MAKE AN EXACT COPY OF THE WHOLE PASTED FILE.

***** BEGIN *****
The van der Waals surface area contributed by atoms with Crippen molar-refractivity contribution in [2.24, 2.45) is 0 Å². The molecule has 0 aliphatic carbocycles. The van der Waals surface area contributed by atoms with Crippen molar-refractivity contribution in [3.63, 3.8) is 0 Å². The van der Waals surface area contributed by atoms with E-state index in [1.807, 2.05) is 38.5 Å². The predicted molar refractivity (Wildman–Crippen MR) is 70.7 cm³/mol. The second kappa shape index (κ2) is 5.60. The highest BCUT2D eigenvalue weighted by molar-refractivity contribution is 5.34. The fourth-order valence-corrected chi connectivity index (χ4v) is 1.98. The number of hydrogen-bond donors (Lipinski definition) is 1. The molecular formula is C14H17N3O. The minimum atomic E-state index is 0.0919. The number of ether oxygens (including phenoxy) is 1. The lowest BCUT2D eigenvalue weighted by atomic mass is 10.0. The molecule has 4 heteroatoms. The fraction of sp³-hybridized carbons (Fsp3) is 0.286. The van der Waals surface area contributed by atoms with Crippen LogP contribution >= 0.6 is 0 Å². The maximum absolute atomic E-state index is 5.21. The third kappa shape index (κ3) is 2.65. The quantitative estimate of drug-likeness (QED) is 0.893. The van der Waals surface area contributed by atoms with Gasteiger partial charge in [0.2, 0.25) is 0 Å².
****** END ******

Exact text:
The van der Waals surface area contributed by atoms with Crippen molar-refractivity contribution in [2.24, 2.45) is 0 Å². The molecule has 0 aliphatic carbocycles. The van der Waals surface area contributed by atoms with Crippen molar-refractivity contribution in [3.63, 3.8) is 0 Å². The van der Waals surface area contributed by atoms with E-state index in [1.807, 2.05) is 38.5 Å². The predicted molar refractivity (Wildman–Crippen MR) is 70.7 cm³/mol. The second kappa shape index (κ2) is 5.60. The highest BCUT2D eigenvalue weighted by molar-refractivity contribution is 5.34. The fourth-order valence-corrected chi connectivity index (χ4v) is 1.98. The number of hydrogen-bond donors (Lipinski definition) is 1. The molecular formula is C14H17N3O. The minimum atomic E-state index is 0.0919. The number of ether oxygens (including phenoxy) is 1. The lowest BCUT2D eigenvalue weighted by atomic mass is 10.0. The molecule has 4 heteroatoms. The fraction of sp³-hybridized carbons (Fsp3) is 0.286. The van der Waals surface area contributed by atoms with Crippen LogP contribution >= 0.6 is 0 Å². The maximum absolute atomic E-state index is 5.21. The third kappa shape index (κ3) is 2.65. The quantitative estimate of drug-likeness (QED) is 0.893. The van der Waals surface area contributed by atoms with Gasteiger partial charge in [0.2, 0.25) is 0 Å².